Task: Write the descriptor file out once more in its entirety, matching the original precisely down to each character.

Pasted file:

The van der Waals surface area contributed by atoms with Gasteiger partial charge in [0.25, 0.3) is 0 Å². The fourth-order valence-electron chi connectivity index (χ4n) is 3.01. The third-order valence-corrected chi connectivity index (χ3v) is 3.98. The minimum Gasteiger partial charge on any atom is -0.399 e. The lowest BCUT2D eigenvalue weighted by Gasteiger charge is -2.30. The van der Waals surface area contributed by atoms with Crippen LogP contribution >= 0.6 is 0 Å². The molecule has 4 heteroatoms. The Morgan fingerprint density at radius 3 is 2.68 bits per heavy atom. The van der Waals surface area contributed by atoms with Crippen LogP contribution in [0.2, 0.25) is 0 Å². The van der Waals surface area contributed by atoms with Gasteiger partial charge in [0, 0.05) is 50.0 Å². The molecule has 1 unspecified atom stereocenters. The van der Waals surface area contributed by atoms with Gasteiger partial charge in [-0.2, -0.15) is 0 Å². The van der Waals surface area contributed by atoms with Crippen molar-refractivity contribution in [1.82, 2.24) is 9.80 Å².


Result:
The van der Waals surface area contributed by atoms with Gasteiger partial charge in [0.25, 0.3) is 0 Å². The fourth-order valence-electron chi connectivity index (χ4n) is 3.01. The third-order valence-corrected chi connectivity index (χ3v) is 3.98. The minimum Gasteiger partial charge on any atom is -0.399 e. The lowest BCUT2D eigenvalue weighted by Gasteiger charge is -2.30. The van der Waals surface area contributed by atoms with Crippen LogP contribution >= 0.6 is 0 Å². The molecule has 4 heteroatoms. The Morgan fingerprint density at radius 3 is 2.68 bits per heavy atom. The van der Waals surface area contributed by atoms with Crippen LogP contribution in [0.2, 0.25) is 0 Å². The van der Waals surface area contributed by atoms with Gasteiger partial charge in [0, 0.05) is 50.0 Å². The molecule has 1 unspecified atom stereocenters. The van der Waals surface area contributed by atoms with Gasteiger partial charge in [-0.2, -0.15) is 0 Å². The van der Waals surface area contributed by atoms with Crippen molar-refractivity contribution in [1.82, 2.24) is 9.80 Å².